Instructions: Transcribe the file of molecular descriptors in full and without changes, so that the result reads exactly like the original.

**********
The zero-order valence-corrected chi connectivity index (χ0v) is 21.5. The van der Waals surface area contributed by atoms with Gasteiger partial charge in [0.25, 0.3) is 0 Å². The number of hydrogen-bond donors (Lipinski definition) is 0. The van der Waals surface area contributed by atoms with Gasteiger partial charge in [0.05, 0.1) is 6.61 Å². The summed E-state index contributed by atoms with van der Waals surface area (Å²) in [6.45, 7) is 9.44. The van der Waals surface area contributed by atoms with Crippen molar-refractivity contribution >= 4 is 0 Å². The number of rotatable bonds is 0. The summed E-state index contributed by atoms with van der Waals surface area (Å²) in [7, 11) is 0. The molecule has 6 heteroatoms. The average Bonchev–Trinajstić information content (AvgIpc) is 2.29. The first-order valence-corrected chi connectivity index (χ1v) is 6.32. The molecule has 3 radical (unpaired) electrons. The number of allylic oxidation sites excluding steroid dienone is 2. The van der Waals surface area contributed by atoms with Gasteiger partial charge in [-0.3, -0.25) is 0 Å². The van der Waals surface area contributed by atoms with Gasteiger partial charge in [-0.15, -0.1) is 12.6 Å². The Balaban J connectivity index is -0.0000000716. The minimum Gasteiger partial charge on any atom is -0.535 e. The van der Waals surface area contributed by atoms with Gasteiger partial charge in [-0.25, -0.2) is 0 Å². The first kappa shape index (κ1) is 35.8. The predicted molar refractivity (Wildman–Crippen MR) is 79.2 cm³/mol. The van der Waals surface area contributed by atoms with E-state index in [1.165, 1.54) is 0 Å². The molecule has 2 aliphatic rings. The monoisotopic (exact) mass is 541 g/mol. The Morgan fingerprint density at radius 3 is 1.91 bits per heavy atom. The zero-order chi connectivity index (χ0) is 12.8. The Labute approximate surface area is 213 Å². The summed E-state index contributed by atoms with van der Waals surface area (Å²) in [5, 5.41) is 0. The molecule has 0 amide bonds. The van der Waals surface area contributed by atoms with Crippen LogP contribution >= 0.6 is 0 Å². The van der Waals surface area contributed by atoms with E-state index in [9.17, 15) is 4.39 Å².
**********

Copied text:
The zero-order valence-corrected chi connectivity index (χ0v) is 21.5. The van der Waals surface area contributed by atoms with Gasteiger partial charge in [0.25, 0.3) is 0 Å². The number of hydrogen-bond donors (Lipinski definition) is 0. The van der Waals surface area contributed by atoms with Gasteiger partial charge in [0.05, 0.1) is 6.61 Å². The summed E-state index contributed by atoms with van der Waals surface area (Å²) in [6.45, 7) is 9.44. The van der Waals surface area contributed by atoms with Crippen molar-refractivity contribution >= 4 is 0 Å². The number of rotatable bonds is 0. The summed E-state index contributed by atoms with van der Waals surface area (Å²) in [7, 11) is 0. The molecule has 6 heteroatoms. The average Bonchev–Trinajstić information content (AvgIpc) is 2.29. The first-order valence-corrected chi connectivity index (χ1v) is 6.32. The molecule has 3 radical (unpaired) electrons. The number of allylic oxidation sites excluding steroid dienone is 2. The van der Waals surface area contributed by atoms with Gasteiger partial charge in [-0.3, -0.25) is 0 Å². The van der Waals surface area contributed by atoms with Gasteiger partial charge in [-0.15, -0.1) is 12.6 Å². The Balaban J connectivity index is -0.0000000716. The minimum Gasteiger partial charge on any atom is -0.535 e. The van der Waals surface area contributed by atoms with Gasteiger partial charge in [-0.25, -0.2) is 0 Å². The first kappa shape index (κ1) is 35.8. The predicted molar refractivity (Wildman–Crippen MR) is 79.2 cm³/mol. The van der Waals surface area contributed by atoms with E-state index in [1.165, 1.54) is 0 Å². The molecule has 2 aliphatic rings. The monoisotopic (exact) mass is 541 g/mol. The Morgan fingerprint density at radius 3 is 1.91 bits per heavy atom. The zero-order chi connectivity index (χ0) is 12.8. The Labute approximate surface area is 213 Å². The summed E-state index contributed by atoms with van der Waals surface area (Å²) in [5, 5.41) is 0. The molecule has 0 amide bonds. The van der Waals surface area contributed by atoms with Crippen LogP contribution >= 0.6 is 0 Å². The van der Waals surface area contributed by atoms with E-state index in [9.17, 15) is 4.39 Å².